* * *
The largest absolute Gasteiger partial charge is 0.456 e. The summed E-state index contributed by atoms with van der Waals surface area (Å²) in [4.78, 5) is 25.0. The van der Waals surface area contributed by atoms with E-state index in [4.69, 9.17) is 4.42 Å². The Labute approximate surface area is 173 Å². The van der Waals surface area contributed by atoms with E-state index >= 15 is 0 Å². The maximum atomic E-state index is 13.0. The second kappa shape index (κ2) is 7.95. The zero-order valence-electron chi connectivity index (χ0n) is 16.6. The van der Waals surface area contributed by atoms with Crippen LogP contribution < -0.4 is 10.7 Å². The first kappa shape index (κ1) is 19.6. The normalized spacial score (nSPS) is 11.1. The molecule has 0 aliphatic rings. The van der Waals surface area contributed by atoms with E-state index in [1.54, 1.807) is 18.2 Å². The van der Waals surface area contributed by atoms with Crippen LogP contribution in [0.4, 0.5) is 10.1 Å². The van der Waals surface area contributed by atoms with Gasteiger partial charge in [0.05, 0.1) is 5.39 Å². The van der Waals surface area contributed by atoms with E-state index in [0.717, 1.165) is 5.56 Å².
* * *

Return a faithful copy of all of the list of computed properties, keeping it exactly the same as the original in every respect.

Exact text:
The largest absolute Gasteiger partial charge is 0.456 e. The summed E-state index contributed by atoms with van der Waals surface area (Å²) in [4.78, 5) is 25.0. The van der Waals surface area contributed by atoms with E-state index in [4.69, 9.17) is 4.42 Å². The Labute approximate surface area is 173 Å². The van der Waals surface area contributed by atoms with E-state index >= 15 is 0 Å². The maximum atomic E-state index is 13.0. The second kappa shape index (κ2) is 7.95. The zero-order valence-electron chi connectivity index (χ0n) is 16.6. The van der Waals surface area contributed by atoms with Crippen LogP contribution < -0.4 is 10.7 Å². The first kappa shape index (κ1) is 19.6. The normalized spacial score (nSPS) is 11.1. The molecule has 0 aliphatic rings. The van der Waals surface area contributed by atoms with E-state index in [1.54, 1.807) is 18.2 Å². The van der Waals surface area contributed by atoms with Crippen LogP contribution in [0.4, 0.5) is 10.1 Å². The van der Waals surface area contributed by atoms with Gasteiger partial charge in [0.05, 0.1) is 5.39 Å². The van der Waals surface area contributed by atoms with E-state index in [0.717, 1.165) is 5.56 Å².